Choosing your company name in China

In the words of Shakespeare – what’s in a name? Well when it comes to setting

up a business in China, the answer is quite a lot. Your company name reflects

everything you stand for when you go to market, and if you think about it, it’s the

very first thing potential customers get to know about you. In China, the company

name registration process requires that names adhere to certain naming

stipulations. This is not to say it is a complicated process, but it can take time to

find a name that is available and suitable to your business needs. Let us look at

some of the main considerations:

1. In China, only the Chinese language name has any legal status. An English translation or transliteration of the company name is not required to be registered with the Administration of Industry and Commerce (AIC), but may have equal legal validity as a Chinese company name providing there is enough evidence to associate the English name of a company with its Chinese name, such as a bilingual company chop bearing the two names.


2. Chinese company names follow this rigid structure:

Company Name + [business type] + [City of formation] + [Company Ltd.]

An English equivalent of a typical Chinese company name would be: ABC Management Consulting (Shanghai) Co. Ltd.

The elements in [] square brackets are fixed by the local government. This means the only thing we need to determine now is the Company Name. Since as you can see, company names can get rather long, it is usually best to limit the Company Name part to 3 or 4 Chinese characters at most.


3. The company name must be different than any other company registered in your same kind of business. It is often surprising how many good names are already taken. For this reason, the local authorities require that AT LEAST five alternative names are submitted, and they prefer ten alternatives if possible.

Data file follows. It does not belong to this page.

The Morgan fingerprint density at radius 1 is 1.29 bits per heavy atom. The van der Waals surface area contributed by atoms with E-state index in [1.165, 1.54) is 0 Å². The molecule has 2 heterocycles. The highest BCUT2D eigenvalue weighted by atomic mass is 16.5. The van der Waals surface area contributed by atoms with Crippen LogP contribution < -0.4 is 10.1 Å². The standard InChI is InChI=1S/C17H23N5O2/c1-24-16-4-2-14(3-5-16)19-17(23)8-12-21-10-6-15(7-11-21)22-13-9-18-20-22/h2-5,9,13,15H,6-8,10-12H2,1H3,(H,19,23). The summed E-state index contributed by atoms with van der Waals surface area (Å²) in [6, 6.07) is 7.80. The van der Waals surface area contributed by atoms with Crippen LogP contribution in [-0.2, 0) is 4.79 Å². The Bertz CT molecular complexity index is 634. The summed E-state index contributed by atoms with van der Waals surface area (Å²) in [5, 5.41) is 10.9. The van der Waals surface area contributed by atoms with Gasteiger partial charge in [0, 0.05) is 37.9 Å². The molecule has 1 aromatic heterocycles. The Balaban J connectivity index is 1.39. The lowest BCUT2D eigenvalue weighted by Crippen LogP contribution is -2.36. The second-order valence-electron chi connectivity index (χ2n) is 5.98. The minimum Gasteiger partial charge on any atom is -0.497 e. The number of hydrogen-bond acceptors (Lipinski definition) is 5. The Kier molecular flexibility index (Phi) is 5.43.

4. There are two approaches to selecting a Chinese company name. You can pick a descriptive name, or you can pick a name that has no meaning but is intended to reproduce only the sound of the parent company name. When descriptive names are used, investors often make the mistake of choosing names that are too long. As noted above, the name should be limited to three or at most four Chinese characters.

5. You will need a native speaker of Chinese to assist you in choosing the names. Some companies simply work this out with their current staff. Some companies hire a public relation or a branding company to work with them on the issue. Note that your Chinese company name will become your identity, so a careful choice is advised.

6. When you have chosen your names please submit them for a preliminary review. It is important to check and see whether there are any obvious conflicts with existing names.


Guidelines restrict the content of names, forbidding the use of content that either misleads consumers or hinders fair competition, or damages or contradicts national unity, policies, social ethics, culture, or religion. Special characters, such as Arabic numerals, foreign symbols or alphabets, are not permitted, and certain words such as ‘China’, ‘Chinese’, ‘National’, ‘State’ or ‘International’ can only be used under limited circumstances. Companies should conduct market research on the naming strategy of industry competitors, thereby understanding the types of names that are typically successful. The name should be consistent with preexisting brand strategy, clearly reflecting the brand’s key attributes and appealing to its target demographic. Careful attention should be paid to the nuances of the Chinese language, with subtleties in character meaning or pronunciation potentially leading to a negative connotation and interpretation.